JOHANNESBURG/LONDON, (REUTERS) – Kenya has just taken a calculated risk that paying more than 10% on a new international bond is worth it to avoid a default later in the year, even though history is littered with examples of this kind of gamble ending in tears.
While interest rates have shot up everywhere over the last couple of years, a double-digit borrowing cost remains one of the most obvious warning signs that not all is well in a country.
Kenya’s hand was forced to a large degree, as it was facing the possibility that it wouldn’t be able to cover a $2 billion bond payment looming in June.
It took a punt, when capital markets suddenly reopened for frontier markets this year, to buy back most of that bond and issue a new $1.5 billion note that it doesn’t need to worry about until 2029, when repayments start.
Kenya’s swerving of default was greeted with relief, despite the high price – a 10.375% effective interest rate, or yield in banking speak. That is well above the 6.875% that the 2024 bond had offered.
“The priority for many of these countries is to get over the liquidity hump,” said Francesc Balcells, Chief Investment Officer for emerging market debt at FIM Partners, explaining that the effective closure of borrowing markets for the last two years had left some nations desperate.
“Issuing at 10% is not a good thing… Where this is two-three years down the road? That is tomorrow’s question,” he said, referring to how investors as well as policymakers seemed to be concentrating for now on the next bond getting paid.
History doesn’t look favourably, though, on those who need to stump up these kinds of interest rates.
Six of the 15 countries that issued bonds with coupons at or above 9.5% after 2008 have since defaulted, analysts at Morgan Stanley have pointed out – Venezuela, Lebanon, Mozambique, Suriname, Ukraine, Ghana and Ecuador.
“A 40% default outcome for countries having issued bonds above 9.5% doesn’t bode well,” the bank’s analysts said, adding that Angola, Nigeria and El Salvador could sell 10%-yielding bonds this year and perhaps even Egypt, Argentina and Ecuador.
The potential rise of a new 10% club owes much to the broad-based rise in debt levels and interest rates.
A borrowing-fuelled infrastructure drive is partly why Kenya’s debt-to-GDP ratio now tops 70%. Credit ratings agency Fitch estimates it will spend almost a third of its government revenues just on interest payments this year.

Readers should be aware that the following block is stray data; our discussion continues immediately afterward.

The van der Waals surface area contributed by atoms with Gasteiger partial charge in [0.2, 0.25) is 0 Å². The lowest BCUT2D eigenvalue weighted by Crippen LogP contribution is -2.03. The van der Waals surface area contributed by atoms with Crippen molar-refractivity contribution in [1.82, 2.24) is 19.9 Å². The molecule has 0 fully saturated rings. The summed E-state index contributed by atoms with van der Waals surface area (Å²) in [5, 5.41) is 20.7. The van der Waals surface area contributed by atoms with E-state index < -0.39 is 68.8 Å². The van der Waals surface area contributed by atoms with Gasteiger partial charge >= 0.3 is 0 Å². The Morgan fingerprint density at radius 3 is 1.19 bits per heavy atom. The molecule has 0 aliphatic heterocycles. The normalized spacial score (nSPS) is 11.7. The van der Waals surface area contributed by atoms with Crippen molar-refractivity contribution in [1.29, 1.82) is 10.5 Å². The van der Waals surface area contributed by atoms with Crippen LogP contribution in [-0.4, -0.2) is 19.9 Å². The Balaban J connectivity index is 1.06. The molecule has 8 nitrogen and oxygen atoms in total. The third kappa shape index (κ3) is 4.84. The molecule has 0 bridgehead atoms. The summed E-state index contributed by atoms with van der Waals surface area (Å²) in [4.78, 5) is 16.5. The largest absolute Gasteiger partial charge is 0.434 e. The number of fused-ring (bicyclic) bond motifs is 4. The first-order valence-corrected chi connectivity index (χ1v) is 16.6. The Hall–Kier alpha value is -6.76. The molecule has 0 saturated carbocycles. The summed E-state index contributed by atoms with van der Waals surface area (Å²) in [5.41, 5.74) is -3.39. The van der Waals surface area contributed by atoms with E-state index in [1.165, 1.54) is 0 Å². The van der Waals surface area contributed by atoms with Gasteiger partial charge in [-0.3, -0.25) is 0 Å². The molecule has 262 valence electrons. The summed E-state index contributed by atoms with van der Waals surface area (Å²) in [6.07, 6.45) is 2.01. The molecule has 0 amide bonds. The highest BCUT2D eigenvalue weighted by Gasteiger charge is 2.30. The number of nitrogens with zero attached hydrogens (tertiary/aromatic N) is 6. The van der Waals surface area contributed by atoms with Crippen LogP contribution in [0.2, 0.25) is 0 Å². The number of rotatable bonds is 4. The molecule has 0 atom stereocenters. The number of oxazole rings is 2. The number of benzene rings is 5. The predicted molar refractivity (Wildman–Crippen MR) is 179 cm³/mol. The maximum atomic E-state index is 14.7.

For Nigeria it will be even higher, at nearly 35%, while South Africa, Angola and Uganda are using between 20% and 26% of their revenues.
Tim Jones, head of policy at campaign group Debt Justice, said the rising costs will be a constant drain on resources that could otherwise be spent on reducing poverty and combating climate change.
“They are also laying the groundwork for even worse debt crises in the future,” he warned.
A more-than 10% yield doesn’t always end in crisis, as long as a country has a fiscal repair plan and external support.
Kenya benefits from international backing, including from the IMF, which boosted its support programme by $941 million in January.
Bolstering currency reserves is another vital issue.
Kenya’s were at just over $7 billion, central bank data showed last week, which doesn’t cover the statutory four months of essential imports. Its bond switch means another $2 billion isn’t about to be used up in June, though.
“It immediately removes the uncertainty of the looming maturity, boosts investor confidence, changes the dollar psychology of local market participants, while also preserving the country’s external buffers,” Jefferies strategist Thato Mosadi said.
The shilling currency has also strengthened in recent weeks, after setting record lows on an almost daily basis since late 2021 .
PineBridge Investments’ Joseph Cuthbertson said dealing with the 2024 international bond could also encourage foreign investors back to Kenya’s local debt markets, where 10-year bonds offer an even juicier yield of 17%.